For the next 10 days, we’ll be answering one key question surrounding the 2021-22 NBA season. Here’s question six:
What might change for Luka Doncic under new coach Jason Kidd?
It seems like a match made in basketball heaven, a Hall of Fame point guard brought in to coach a generational talent who initiates offense like few others in the NBA. And it might be just that, particularly if Kidd benefits from his previous stops in Brooklyn and Milwaukee and largely lets Luka be Luka. Adapting to the talent in front of him wasn’t always Kidd’s first choice in coaching the Nets and the Bucks.
Defense was and will remain Kidd’s top priority, which is perfectly fair. The Mavericks ranked 21st in 2020-21, giving up 112.3 points per 100 possessions, and were 16-28 when allowing 109 points or more. Doncic isn’t considered a stopper of any sorts, so sure, he can do a better job on the ball. But offensively, there’s not a lot to nitpick, and Kidd already has said he now knows when to leave well enough alone.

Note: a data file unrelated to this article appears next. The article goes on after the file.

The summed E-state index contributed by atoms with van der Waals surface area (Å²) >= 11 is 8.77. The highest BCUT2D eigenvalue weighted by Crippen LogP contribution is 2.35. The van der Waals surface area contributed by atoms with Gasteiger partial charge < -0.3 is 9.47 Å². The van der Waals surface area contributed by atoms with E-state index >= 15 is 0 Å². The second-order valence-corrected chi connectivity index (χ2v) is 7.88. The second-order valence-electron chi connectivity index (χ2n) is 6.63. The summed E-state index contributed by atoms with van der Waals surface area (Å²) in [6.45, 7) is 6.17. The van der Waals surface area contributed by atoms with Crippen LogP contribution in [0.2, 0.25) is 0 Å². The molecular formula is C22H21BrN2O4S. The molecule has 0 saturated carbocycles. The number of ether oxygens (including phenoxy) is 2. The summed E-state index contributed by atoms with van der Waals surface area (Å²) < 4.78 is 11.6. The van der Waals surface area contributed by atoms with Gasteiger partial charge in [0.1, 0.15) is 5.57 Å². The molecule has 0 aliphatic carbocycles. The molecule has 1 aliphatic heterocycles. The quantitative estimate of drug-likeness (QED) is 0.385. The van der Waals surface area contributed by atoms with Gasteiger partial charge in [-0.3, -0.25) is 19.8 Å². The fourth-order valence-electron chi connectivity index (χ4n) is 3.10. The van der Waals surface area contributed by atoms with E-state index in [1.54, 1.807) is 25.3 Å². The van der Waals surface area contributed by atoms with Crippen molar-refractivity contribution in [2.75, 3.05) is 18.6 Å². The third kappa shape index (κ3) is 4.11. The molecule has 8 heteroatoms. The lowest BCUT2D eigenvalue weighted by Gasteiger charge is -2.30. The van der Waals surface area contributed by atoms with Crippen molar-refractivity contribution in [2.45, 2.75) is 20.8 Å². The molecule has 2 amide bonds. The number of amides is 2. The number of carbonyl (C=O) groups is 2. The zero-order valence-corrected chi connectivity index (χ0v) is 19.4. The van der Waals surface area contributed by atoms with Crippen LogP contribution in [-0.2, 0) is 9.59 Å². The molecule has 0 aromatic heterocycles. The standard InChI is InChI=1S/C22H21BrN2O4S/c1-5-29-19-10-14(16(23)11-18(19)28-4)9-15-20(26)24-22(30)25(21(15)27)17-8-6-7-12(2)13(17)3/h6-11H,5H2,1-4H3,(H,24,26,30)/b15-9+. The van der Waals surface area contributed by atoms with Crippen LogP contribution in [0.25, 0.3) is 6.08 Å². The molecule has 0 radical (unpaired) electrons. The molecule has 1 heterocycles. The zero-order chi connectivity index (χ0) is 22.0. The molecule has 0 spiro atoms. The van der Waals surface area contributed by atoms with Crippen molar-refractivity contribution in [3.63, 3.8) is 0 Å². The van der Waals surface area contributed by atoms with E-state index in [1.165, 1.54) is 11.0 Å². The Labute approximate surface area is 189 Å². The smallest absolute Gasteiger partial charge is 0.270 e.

Dallas slipped last season in its 3-point proficiency and that seemed to limit Doncic in the room he had to attack the rim. So he did more of his own shot-creation from the mid-range while improving from the arc himself. The next natural step is for Doncic to get the ball out of his hands more, and that’s where Kidd can help him the most.
Doncic’s usage rate of 35% ranked second in the NBA last season, and it jumped to 39.1% in the seven-game loss to the Clippers in the first round. Having him play off the ball more would help him and the offense, assuming the other pieces are up to the task. A reported acquisition of Goran Dragic, via Raptors buyout or trade, hasn’t happened. The recent signing of Frank Ntilikina likely won’t answer any offensive questions.
The best thing Kidd can do for Doncic is keep him fresh, in spite of his preeminence in Dallas’ attack. Fatigue has been a factor for the Slovenian star, with his shooting, trips to the line and plus-minus impact all slipping in the fourth quarter last season.
Next question: What does Zion need to do to get to next level? (Sept. 21)
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Steve Aschburner has written about the NBA since 1980. You can e-mail him here, find his archive here and follow him on Twitter.
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